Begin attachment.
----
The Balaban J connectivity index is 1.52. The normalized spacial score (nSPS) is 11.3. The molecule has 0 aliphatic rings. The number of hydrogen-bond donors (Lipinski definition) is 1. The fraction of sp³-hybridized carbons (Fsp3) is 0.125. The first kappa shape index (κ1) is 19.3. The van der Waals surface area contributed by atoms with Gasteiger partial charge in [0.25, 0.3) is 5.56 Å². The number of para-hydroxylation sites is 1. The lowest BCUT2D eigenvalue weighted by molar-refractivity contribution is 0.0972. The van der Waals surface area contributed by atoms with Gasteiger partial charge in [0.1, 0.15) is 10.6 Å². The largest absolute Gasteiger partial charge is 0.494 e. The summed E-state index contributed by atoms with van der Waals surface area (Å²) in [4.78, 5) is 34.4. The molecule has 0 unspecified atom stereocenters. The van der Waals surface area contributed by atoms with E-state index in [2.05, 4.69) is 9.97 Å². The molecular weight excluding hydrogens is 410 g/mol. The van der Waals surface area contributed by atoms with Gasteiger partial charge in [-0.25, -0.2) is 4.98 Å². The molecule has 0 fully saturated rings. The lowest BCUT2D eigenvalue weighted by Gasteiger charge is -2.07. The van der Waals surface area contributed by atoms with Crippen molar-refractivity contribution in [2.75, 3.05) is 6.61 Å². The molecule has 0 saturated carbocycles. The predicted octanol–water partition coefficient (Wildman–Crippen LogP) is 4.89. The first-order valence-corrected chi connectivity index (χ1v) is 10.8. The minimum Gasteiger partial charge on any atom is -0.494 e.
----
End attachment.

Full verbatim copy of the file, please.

The Balaban J connectivity index is 1.52. The normalized spacial score (nSPS) is 11.3. The molecule has 0 aliphatic rings. The number of hydrogen-bond donors (Lipinski definition) is 1. The fraction of sp³-hybridized carbons (Fsp3) is 0.125. The first kappa shape index (κ1) is 19.3. The van der Waals surface area contributed by atoms with Gasteiger partial charge in [0.25, 0.3) is 5.56 Å². The number of para-hydroxylation sites is 1. The lowest BCUT2D eigenvalue weighted by molar-refractivity contribution is 0.0972. The van der Waals surface area contributed by atoms with Gasteiger partial charge in [0.1, 0.15) is 10.6 Å². The largest absolute Gasteiger partial charge is 0.494 e. The summed E-state index contributed by atoms with van der Waals surface area (Å²) in [4.78, 5) is 34.4. The molecule has 0 unspecified atom stereocenters. The van der Waals surface area contributed by atoms with E-state index in [2.05, 4.69) is 9.97 Å². The molecular weight excluding hydrogens is 410 g/mol. The van der Waals surface area contributed by atoms with Gasteiger partial charge in [-0.25, -0.2) is 4.98 Å². The molecule has 0 fully saturated rings. The lowest BCUT2D eigenvalue weighted by Gasteiger charge is -2.07. The van der Waals surface area contributed by atoms with Crippen molar-refractivity contribution in [2.75, 3.05) is 6.61 Å². The molecule has 0 saturated carbocycles. The predicted octanol–water partition coefficient (Wildman–Crippen LogP) is 4.89. The first-order valence-corrected chi connectivity index (χ1v) is 10.8. The minimum Gasteiger partial charge on any atom is -0.494 e.